Scientific Games targeting accelerated spin-off of sports betting and lottery businesses
Supplier says strategic review plans are “well advanced” with decision on future of divisions expected imminently
Scientific Games executives have revealed they are “very well advanced” regarding the planned separation of the sports betting and lottery businesses from the main group as part of a strategic review of the company.
Speaking at a conference call discussing the review, chief financial officer Mike Eklund acknowledged Scientific Games was targeting a sale of the businesses to fund a pivot into a more content-led business.
“At this point, we’re looking at all avenues to maximise the value on the sale,” Eklund said.
“Ultimately, the market is going to determine the timing, value and final structure of the deal, but what I would say though, is we’re very well advanced in the process.
“I’ve had a chance to fully review the opportunity as well as the internal leadership team and the board of directors and were all extremely excited about it.
“We’re deep into the process, its well underway and [it] has been an incredibly thoughtful process. We think we can move pretty quickly and maximise value while we’re going through this and get it to a good quality outcome in very short order” Eklund added.
Details of the proposed break-up of the Scientific Games business were first revealed yesterday, with the firm outlining possible options for the sports betting and lottery arms, including a sale, an IPO or a reverse merger with a special purpose acquisition company (SPAC).
Addressing this, Eklund revealed discussions on the strategic review have been underway for several months, with Scientific Games targeting a strengthened balance sheet and a wider capacity for inorganic growth through M&A.
The structure of the businesses going forward, as well as their final valuations, he admitted would be disclosed imminently.
Addressing the likely consequences of the divestitures, Scientific Games CEO and president Barry Cottle stated his belief that the review would benefit the wider group.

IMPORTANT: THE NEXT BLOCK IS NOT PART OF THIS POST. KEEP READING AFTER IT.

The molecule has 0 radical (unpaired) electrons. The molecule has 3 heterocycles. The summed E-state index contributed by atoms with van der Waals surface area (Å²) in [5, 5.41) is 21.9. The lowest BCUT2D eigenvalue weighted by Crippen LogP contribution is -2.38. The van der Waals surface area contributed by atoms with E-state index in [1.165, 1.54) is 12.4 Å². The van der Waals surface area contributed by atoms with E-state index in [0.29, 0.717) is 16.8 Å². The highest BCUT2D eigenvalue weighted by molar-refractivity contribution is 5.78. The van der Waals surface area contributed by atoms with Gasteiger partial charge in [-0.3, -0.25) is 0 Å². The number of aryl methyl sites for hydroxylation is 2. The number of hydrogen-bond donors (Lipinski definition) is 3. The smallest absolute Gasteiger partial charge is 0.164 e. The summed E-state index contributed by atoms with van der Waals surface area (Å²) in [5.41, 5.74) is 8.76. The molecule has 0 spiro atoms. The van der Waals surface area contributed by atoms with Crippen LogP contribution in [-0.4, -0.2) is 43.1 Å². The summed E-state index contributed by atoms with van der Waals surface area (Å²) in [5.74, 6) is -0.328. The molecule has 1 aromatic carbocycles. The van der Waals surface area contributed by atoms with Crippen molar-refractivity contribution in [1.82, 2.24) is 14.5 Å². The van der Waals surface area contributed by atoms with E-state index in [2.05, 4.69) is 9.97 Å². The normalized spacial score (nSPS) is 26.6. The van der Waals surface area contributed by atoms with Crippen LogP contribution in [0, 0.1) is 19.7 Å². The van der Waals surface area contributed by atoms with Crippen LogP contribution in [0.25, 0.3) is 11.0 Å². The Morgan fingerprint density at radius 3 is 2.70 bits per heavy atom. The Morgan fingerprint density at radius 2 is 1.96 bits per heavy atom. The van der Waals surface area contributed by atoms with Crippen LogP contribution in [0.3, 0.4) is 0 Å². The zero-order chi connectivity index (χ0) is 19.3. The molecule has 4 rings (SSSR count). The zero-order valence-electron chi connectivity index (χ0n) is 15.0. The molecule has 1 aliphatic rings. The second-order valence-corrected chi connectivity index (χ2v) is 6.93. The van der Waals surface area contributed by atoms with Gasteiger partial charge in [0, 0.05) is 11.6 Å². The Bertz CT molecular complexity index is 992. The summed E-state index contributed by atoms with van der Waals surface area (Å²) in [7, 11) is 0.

“We actually expect that the separation of sports betting and igaming will actually enhance the market position for each of these in the marketplace,” Cottle explained.
“These are actually increasingly specialised verticals, and the decisions and success of sports betting and igaming are really made on their own merits.
“While we have common customers, just like we have common customers with land-based, contracts are predominantly built in a way that the commercial economics are tied to the actual business itself.
“We’re well along this process, as well and we’re extremely confident that the result of this transaction is going to put both of these in a position to be more successful because of the focus and capitalisation that they’ll get,” he added.
Analysts Regulus Partners referenced the impact of the repeal of PASPA and the Covid-19 pandemic as forcing a change in course for Scientific Games’ previous multi-product, multi-acquisition business model.
Speculating on the potential next course for the individual businesses, Regulus analyst Paul Leyland stated his belief that a sale of the lottery-based business was likely due to being a “drag” on the firm’s wider investment plans.
The divestiture of the sports betting business, Leyland admitted was a “more interesting” scenario, due to the trend in the industry of bringing sports betting tech in-house, and failings internally.
“The division does too much of the wrong things to be valuable to market leaders while not enough of the right things efficiently to be valuable to market entrants, in our view,” Leyland explained.
“The break-up of Scientific Games therefore rather aptly demonstrates the dangers of coming up with synergies on paper or as strategic concepts from a rather detached ‘head office’.
“If a combination of assets does not provide a stronger customer proposition or a more efficient operating model, then it creates little more than a conglomerate: simply hoping that it will because in theory they should does not make the magic happen.
“When synergies fail greater focus is the only credible answer: Scientific Games’ new strategy makes perfect sense to us, but it is also a lesson in why M&A without a strong operational underpin usually goes wrong,” Leyland added.